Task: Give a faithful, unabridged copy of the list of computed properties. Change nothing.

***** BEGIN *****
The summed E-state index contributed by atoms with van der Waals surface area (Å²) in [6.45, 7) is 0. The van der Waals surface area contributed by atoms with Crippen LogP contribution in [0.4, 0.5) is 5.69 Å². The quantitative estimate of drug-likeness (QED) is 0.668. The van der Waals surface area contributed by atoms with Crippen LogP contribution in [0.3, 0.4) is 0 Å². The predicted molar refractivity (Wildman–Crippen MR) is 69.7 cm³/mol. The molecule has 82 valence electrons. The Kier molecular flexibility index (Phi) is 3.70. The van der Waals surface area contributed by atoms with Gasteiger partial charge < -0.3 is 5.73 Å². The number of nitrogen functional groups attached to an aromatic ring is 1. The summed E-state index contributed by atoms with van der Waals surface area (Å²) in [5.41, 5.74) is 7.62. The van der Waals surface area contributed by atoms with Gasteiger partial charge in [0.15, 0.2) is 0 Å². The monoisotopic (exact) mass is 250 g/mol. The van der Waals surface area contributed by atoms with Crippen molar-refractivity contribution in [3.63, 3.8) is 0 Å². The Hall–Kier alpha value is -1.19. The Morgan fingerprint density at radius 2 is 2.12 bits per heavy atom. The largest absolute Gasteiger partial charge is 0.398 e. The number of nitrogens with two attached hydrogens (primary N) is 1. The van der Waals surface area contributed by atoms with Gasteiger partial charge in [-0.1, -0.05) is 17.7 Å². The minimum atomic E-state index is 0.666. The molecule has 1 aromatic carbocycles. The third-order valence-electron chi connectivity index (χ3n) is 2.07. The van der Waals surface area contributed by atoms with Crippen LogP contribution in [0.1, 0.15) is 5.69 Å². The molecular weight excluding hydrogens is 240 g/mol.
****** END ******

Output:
The summed E-state index contributed by atoms with van der Waals surface area (Å²) in [6.45, 7) is 0. The van der Waals surface area contributed by atoms with Crippen LogP contribution in [0.4, 0.5) is 5.69 Å². The quantitative estimate of drug-likeness (QED) is 0.668. The van der Waals surface area contributed by atoms with Crippen LogP contribution in [0.3, 0.4) is 0 Å². The predicted molar refractivity (Wildman–Crippen MR) is 69.7 cm³/mol. The molecule has 82 valence electrons. The Kier molecular flexibility index (Phi) is 3.70. The van der Waals surface area contributed by atoms with Gasteiger partial charge < -0.3 is 5.73 Å². The number of nitrogen functional groups attached to an aromatic ring is 1. The summed E-state index contributed by atoms with van der Waals surface area (Å²) in [5.41, 5.74) is 7.62. The van der Waals surface area contributed by atoms with Gasteiger partial charge in [0.15, 0.2) is 0 Å². The monoisotopic (exact) mass is 250 g/mol. The van der Waals surface area contributed by atoms with Crippen molar-refractivity contribution in [3.63, 3.8) is 0 Å². The Hall–Kier alpha value is -1.19. The Morgan fingerprint density at radius 2 is 2.12 bits per heavy atom. The largest absolute Gasteiger partial charge is 0.398 e. The number of nitrogens with two attached hydrogens (primary N) is 1. The van der Waals surface area contributed by atoms with Gasteiger partial charge in [-0.1, -0.05) is 17.7 Å². The minimum atomic E-state index is 0.666. The molecule has 1 aromatic carbocycles. The third-order valence-electron chi connectivity index (χ3n) is 2.07. The van der Waals surface area contributed by atoms with Crippen LogP contribution in [0.1, 0.15) is 5.69 Å². The molecular weight excluding hydrogens is 240 g/mol.